Once again the wild swings of weather this winter and spring have our attention. We’ll hear chainsaws buzz for months as people clear away downed limbs and fallen trees, the result of unusual storms.
Wild swings meant something very different to me as a child of Midwestern suburbs, where a small woodlot was an oasis. In April 1974 those woods got hit hard by high winds and tornados. For months afterward we were wide-eyed explorers of the changes brought by that storm. We jumped and climbed and ran and swung Tarzan-like with abandon among that jumble of standing and fallen trees.
Basic kid wildness: It built strong bodies and a respect for the natural world, both its beauty and its destructive power. It built curiosity, imagination, problem solving. We learned to anticipate and prepare for change because we witnessed it, and weathered it.
In Oregon, wild swings in weather seem to be a new normal. Already in 2019, snows piled deep, rains continued, a melting heat wave struck, rivers hit flood stage, and we even had a couple of wildfires before this latest return to cool and damp. How can we be resilient in the face of all this uncertainty? How can we weather these wild swings?
At a time when remarkably addictive virtual worlds enchant and keep us indoors, simply getting outside to explore the natural world can do wonders. Saturday, June 1, this year there will be collective celebrations of that exploration across the state. The governor’s office calls it Outdoor Recreation Day. The Coalition of Oregon Land Trusts (COLT) layers on Get Outdoors Day. Come join us at Green Island to see what a living river acts like when floodplains are connected; head to the Willamette Confluence to see how birds respond to the return of a forest; or find other activities planned around the state.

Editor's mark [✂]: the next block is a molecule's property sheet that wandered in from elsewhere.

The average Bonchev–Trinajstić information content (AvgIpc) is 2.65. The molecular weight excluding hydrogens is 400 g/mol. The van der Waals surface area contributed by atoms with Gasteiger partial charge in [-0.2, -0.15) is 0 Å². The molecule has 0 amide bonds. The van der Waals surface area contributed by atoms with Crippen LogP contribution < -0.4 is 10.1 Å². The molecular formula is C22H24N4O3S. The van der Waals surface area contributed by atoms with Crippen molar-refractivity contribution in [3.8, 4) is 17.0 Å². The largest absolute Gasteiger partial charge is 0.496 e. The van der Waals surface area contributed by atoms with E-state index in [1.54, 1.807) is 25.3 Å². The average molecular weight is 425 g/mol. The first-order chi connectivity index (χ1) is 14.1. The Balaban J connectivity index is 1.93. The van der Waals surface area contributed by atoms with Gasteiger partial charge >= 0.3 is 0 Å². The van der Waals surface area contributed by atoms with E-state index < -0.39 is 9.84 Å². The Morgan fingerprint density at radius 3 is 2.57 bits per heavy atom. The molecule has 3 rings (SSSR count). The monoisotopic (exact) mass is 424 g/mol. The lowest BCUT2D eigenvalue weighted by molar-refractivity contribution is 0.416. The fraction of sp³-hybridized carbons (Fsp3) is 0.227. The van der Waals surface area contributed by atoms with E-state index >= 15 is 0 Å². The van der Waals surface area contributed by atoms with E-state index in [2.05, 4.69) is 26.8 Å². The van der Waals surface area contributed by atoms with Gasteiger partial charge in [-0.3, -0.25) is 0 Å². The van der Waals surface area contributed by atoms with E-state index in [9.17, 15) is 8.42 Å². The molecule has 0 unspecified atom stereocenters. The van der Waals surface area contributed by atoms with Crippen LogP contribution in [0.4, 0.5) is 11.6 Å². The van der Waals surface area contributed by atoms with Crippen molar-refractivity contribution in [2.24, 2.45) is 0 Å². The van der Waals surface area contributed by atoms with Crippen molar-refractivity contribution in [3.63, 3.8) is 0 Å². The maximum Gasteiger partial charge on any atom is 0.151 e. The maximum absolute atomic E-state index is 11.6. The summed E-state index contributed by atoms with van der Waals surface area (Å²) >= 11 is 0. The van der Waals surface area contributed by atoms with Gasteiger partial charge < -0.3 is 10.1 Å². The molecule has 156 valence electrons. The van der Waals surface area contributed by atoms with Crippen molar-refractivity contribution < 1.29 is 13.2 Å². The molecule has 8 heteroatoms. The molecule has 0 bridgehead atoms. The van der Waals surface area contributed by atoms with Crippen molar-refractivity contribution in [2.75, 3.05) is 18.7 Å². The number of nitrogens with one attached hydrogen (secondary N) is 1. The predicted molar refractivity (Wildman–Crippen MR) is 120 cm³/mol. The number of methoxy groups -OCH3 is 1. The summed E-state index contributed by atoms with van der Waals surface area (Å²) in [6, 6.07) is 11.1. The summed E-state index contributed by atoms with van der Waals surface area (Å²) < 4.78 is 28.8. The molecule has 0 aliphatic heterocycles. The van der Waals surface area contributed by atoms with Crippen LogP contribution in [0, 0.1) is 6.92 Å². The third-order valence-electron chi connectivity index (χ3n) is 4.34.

We kind of fall over ourselves with branding sometimes, again a nod to the enchantments of the information age. In an organized celebration or not, wherever you are in Oregon, or anywhere for that matter, breathing and touching and exploring the natural world make us better, more resilient people.
I was extremely fortunate to have that small woodlot in my childhood — just as we are fortunate here in western Oregon to have such a wealth of clean water, extensive forests and rich soils. But we recognize that in a generation this place could appear very different. More people, more demands on land and water, more wild swings in weather. All of this will test the resilience of our communities. Protecting and caring for lands and rivers now will help our children’s children better weather with those changes.
When kids join us for a natural history tour or volunteer to plant trees, I am reassured that this work is alive. Their curiosity, their energy, their unrestrained playfulness reminds me that beneath our concerns and anxiety, the wildness of our human nature will help us care about, and care for, these special places.
Let’s provide them a sense of certainty that we were looking ahead. That we imagined their children swinging wildly across forests and fields and rivers. That we believed these places should remain to nurture them, just as they have sustained us.
Joe Moll is Executive Director of McKenzie River Trust.